The left epididymal sperm concentration was found to be 160.4 ± 42.4 million/ml in the control group; and 156.2 ± 61.2, 236.4 ± 48.7, 211.4 ± 29.8 and 28.8 ± 12.9 million/ml in groups A, B, C and D. Thus, only high levels of shock wave energy had an impact. The same was observed concerning sperm motility: 70.6 ± 8.6 % in the control; and 70.4 ± 12.5 %, 72.6 ± 5.5%, 67.4 ± 9.3 % and 16.2 ± 7.8 % in groups A, B, C and D, respectively.

Histology of the left treated testicular tissue showed normal testicular architecture with an orderly arrangement of differentiating spermatogenic cells, Sertoli cells, and Leydig cells without histopathological lesions in groups A, B, and C. Whereas in group D, degeneration of Sertoli cells as well as disorganization of germ cell layers within affected seminiferous tubules was observed.

The serum testosterone levels did not differ significantly in all groups: 4.3 ± 2.3 ng/ml in the control; and 4.8 ± 3.4 ng/ml, 3.9 ± 0.9 ng/ml, 3.3 ± 1.8 ng/ml and 5.1 ± 3.1 ng/ml in groups A, B, C and D, respectively.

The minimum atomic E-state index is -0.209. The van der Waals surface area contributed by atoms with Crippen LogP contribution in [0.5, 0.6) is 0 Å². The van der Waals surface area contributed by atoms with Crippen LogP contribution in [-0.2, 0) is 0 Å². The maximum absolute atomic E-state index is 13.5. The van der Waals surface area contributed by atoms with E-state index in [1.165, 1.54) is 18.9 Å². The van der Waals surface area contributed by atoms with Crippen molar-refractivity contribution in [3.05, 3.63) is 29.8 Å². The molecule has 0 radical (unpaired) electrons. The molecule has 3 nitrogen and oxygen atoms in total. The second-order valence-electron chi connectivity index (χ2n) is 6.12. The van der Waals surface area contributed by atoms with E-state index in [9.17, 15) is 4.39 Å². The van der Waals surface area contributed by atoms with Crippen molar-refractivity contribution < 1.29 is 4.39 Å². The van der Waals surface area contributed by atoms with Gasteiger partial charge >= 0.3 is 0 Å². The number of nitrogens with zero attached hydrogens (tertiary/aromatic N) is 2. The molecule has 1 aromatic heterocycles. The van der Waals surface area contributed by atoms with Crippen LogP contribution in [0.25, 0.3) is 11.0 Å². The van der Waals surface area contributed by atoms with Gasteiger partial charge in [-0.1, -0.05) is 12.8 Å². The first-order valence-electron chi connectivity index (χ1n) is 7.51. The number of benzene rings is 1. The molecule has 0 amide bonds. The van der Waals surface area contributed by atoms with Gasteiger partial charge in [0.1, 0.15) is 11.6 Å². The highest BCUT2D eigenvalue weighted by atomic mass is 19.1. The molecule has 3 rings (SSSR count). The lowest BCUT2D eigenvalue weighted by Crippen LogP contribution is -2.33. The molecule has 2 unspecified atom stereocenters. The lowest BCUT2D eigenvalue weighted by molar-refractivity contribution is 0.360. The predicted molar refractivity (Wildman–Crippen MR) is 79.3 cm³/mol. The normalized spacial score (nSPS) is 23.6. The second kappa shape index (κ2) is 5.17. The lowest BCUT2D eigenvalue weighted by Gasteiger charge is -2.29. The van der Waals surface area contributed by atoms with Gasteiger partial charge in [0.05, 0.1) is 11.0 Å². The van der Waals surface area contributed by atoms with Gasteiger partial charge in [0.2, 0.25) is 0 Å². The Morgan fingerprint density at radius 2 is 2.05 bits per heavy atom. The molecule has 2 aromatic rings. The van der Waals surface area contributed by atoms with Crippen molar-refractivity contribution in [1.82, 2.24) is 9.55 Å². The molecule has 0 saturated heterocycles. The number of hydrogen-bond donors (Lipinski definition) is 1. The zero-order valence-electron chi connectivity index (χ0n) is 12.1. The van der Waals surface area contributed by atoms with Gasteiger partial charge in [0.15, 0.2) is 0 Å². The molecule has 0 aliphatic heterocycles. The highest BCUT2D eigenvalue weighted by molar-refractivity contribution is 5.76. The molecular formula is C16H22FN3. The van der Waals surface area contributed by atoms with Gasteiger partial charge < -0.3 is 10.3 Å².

There was statistically significant increase in apoptotic index from 1.04 ± 0.25 %, 1.86 ± 0.38 %, 2.18 ± 0.22 % to 9.38 ± 1.98 % with increasing intensity levels across groups A, B, C and D, respectively. (p 0.05) in semen parameters was recorded in both groups. No significant difference in total testosterone levels was recorded after extracorporeal shock wave therapy compared to baseline (p = 0.584). The authors concluded that ESWT in erectile dysfunction and Peyronie’s disease patients does not seem to affect reproductive and hormonal testicular function.

On the other hand, Tian et al. 2022 found the contrary effect of Li-ESWT on scrotal tissue. Using an androgen-deficient model of the rat, they were able to stimulate the Leydig cells by enhanced VEGF-production. This would not fit to the theory of down regulation of SYCP3 mRNA levels in the testicular tissue observed by the authors. Thus, further clinical studies in this direction should be awaited.

Jens Rassweiler